Building Resilience in a VUCA World

We live in a VUCA world: one that is volatile, uncertain, complex, and ambiguous (13). It is especially important for laboratory leaders to set good examples of resiliency and to cultivate a resilient system of healthy working relationships. In many ways, it is as if we in our laboratories are all in submarines. Since we live and work in close quarters, why would we ever want to poke someone else in the ribs, or worse yet, in the eyes?

In addition to underscoring the need for strong leaders, our VUCA world also requires that we understand and embrace something very difficult: that to be successful we must nurture a positive attitude while also being clear-eyed about the problems we face. This challenge is illustrated by the Stockdale paradox, described by former vice presidential candidate Adm. James Stockdale to Jim Collins in his book, Good to Great (14).

Adm. Stockdale—who was held captive for 7 years during the Vietnam War—said that we must believe that things will turn out fine in the end, but that we must have the courage to face the facts as they are, not as we wish them to be. It is not optimism alone that helps people survive and thrive. Resilient leaders demonstrate grit, grace, and humor.

We each are responsible for teaching and coaching ourselves to be more resilient. In essence, we must learn to forgive mistakes if we are to avoid future ones. Perfectionism is not the goal; excellence is. Laboratory leaders can build resilience by reminding ourselves of the Stockdale paradox to deal with future events, guarding ourselves against the “what ifs” that we may encounter.

In the end, we must live mindfully in the present—neither preoccupied about the past nor tormented about future events that we cannot control.

James S. Hernandez, MD, MS is an associate professor of laboratory medicine and pathology, and medical director and chair of the division of laboratory medicine at Mayo Clinic in Scottsdale and Phoenix, Arizona. +Email: [email protected]


  1. Astion M. Burnout, a new frontier in patient safety? Clinical Laboratory News 2013;(10)39.
  2. Hernandez J. Responding to laboratory errors, how not to lose your cool. Clinical Laboratory News 2012;(10)38.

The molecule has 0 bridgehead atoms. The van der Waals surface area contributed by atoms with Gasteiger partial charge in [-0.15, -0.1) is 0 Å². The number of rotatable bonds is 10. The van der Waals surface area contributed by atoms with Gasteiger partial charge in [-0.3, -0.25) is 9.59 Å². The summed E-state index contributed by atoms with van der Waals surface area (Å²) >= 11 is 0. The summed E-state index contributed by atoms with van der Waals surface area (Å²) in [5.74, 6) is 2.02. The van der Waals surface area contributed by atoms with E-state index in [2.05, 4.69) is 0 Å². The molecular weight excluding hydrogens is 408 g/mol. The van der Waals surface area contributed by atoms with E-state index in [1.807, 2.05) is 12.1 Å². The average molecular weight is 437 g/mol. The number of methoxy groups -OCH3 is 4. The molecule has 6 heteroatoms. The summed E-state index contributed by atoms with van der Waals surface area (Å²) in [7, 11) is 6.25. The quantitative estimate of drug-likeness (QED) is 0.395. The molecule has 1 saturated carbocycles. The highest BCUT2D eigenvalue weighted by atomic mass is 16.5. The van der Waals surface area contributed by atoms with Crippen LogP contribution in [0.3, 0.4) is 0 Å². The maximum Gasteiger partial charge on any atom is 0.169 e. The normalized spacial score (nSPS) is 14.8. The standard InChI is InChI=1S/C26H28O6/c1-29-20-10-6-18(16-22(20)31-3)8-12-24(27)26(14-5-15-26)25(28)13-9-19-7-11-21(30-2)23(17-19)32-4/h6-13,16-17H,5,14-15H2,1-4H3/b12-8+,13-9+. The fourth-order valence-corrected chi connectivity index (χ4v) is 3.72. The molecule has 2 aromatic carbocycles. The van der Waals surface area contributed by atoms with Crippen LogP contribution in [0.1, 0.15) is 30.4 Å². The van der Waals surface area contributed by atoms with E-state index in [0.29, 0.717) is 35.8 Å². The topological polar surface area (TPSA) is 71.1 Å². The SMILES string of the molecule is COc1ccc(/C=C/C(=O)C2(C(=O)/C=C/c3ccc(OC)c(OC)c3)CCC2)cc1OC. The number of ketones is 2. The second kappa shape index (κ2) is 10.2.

3. Hernandez J and Wu R. Burnout in pathology: Suggestions for individual and system-wide solutions. J Am Soc Cytopathol 2018;
  4. Schrijver I. Pathology in the medical profession?: Taking the pulse of physician wellness and burnout. Arch Pathol Lab Med 2016;140:976-82.
  5. Hollensead SC, Lockwood WB, Elin RJ. Errors in pathology and laboratory medicine: Consequences and prevention. J Surg Oncol 2004;88:161-81.
  6. Hammerling JA. A review of medical errors in laboratory diagnostics and where we are today. (Accessed February 2018).
  7. Van Der Linden D, Keijsers GPJ, Eling P, et al. Work stress and attentional difficulties: An initial study on burnout and cognitive failures. (Accessed February 2018).
  8. Peckham C. Physician burnout: It just keeps getting worse. (Accessed February 2018).
  9. Shanafelt TD and Noseworthy J. Executive leadership and physician well-being: Nine organizational strategies to promote engagement and reduce burnout. (Accessed February 2018).
  10. Shanafelt TD, Gorringe G, Menaker R, et al. Impact of organizational leadership on physician burnout and satisfaction. (Accessed February 2018).
  11. In a first for U.S. academic medical center, Stanford Medicine hires chief physician wellness officer. (Accessed February 2018).
  12. Shanafelt TD and Noseworthy J. Executive leadership and physician well-being: Nine organizational strategies to promote engagement and reduce burnout. (Accessed February 2018).
  13. Hernandez JS, Allen TC.Transformation of pathologists: Responding in a volatile, uncertain, complex, and ambiguous environment. Arch Pathol Lab Med 2013;137:603-5.
  14. Collins J. Good to great: Why some companies make the leap... and others don’t. Harper Collins 2001.

CLN's Patient Safety Focus is supported by ARUP Laboratories

ARUP Laboratories logo